June 30, 2022


College Admission 101, Third Edition. By Robert Franek. Princeton Review/Penguin Random House. $12.99.

     Wading through the wilds of the collegiate experience can be a daunting chore, a slog lasting four years or more at the end of which it turns out that much of what you got out of the situation relates directly to what you put into it. Getting through the muck of the pre-collegiate experience can be, in its own way, even more disheartening: everybody has ideas, comments, notions, advice, recommendations and thoughts, quickly creating a “my brain is full” phenomenon for students and families alike.

     College today is not about education – not principally, anyway. One recent Princeton Review survey – the organization does tons of surveys – found that only 25% of respondents said that education is the biggest benefit of college. Nearly a third of those surveyed (college applicants and their parents) – 32% – said the main benefit is exposure to new ideas, although the pre-eminence of cancel culture and ideological lockstep at many colleges may cause some skepticism about that response. However, the biggest benefit of all cited in the survey was “potentially better job and higher income,” the chosen response of 42% of respondents. So old notions of “broadened horizons” and “a liberal education” (where “liberal” is a nonpolitical term) seem to have fallen by the wayside as primary motivations for college attendance.

     With career practicality in the ascendant as the main reason for college, it makes sense to look for a guide that will allow students and families to focus on that element. And this is one thing that College Admission 101 does very well indeed. It may seem obvious that, as Robert Franek says, “Applying to schools that line up with your goals and interests helps your chances of gaining acceptance,” but the comment is a worthwhile one that users of the book can keep in mind while negotiating all its ins and outs.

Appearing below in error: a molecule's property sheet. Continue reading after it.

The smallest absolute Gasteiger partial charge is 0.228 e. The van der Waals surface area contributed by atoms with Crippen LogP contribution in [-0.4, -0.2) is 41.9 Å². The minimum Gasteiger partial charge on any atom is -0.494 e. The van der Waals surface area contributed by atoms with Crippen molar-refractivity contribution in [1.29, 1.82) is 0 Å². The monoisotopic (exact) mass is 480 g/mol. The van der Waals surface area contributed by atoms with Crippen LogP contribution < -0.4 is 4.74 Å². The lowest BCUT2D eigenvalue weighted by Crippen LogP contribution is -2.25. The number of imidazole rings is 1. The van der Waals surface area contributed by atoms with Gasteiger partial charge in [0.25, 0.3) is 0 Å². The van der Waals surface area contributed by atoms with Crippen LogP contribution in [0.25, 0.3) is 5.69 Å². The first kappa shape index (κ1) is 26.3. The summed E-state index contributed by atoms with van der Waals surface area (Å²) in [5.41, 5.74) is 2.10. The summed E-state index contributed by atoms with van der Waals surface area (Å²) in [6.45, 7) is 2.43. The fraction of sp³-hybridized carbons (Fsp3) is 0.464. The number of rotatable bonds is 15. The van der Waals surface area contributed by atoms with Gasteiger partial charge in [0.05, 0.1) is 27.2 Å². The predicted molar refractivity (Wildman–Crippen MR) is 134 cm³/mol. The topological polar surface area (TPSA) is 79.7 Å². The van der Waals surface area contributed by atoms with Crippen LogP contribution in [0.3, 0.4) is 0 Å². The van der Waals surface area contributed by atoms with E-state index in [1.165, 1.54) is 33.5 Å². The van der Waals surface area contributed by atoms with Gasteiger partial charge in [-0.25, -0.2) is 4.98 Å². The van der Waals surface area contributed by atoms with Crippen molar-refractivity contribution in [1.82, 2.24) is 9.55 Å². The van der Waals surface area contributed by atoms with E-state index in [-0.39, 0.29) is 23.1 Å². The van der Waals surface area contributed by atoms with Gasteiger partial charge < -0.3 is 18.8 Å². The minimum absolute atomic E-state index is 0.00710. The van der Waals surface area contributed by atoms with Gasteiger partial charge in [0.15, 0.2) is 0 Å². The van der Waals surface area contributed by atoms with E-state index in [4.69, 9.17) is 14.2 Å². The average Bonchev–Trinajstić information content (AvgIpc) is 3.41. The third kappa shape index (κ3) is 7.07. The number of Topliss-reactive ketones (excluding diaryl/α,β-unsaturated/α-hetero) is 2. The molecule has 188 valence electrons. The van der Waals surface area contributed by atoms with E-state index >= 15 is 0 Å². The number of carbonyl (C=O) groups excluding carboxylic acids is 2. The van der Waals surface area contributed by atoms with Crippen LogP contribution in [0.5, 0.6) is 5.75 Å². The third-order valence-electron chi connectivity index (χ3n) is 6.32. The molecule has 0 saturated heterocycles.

The word “users” is deliberate: this is a book meant to be used, not just read for information, because there are lots of ins and outs in the college-admissions process, and no one-size-fits-all method of handling them (again, as Franek states). Still, there are some basics of the process of which all students and families should be aware. Obviously, costs and geographical issues are central to every family’s concerns, and they are suitably addressed. But there is much more here. How important are college ranking lists (a mainstay of Princeton Review publications)? How can you get the most out of a campus visit? How can you learn about a college if you cannot go see it in person? What is the best way to take advantage of the proliferation of virtual information sessions, online question-and-answer opportunities, and live chats, all made possible by the Internet and all quite different from most parents’ engagement with colleges? (Partial answer to this last question is to “ask questions about the admission process and the typical student the college admits. That will allow the presenter to give you the information they’re [sic] comfortable sharing, like whether or not interviews are offered, the ranges of GPAs and test scores for admits, and the importance the school places on essays and letters of recommendations [sic].”)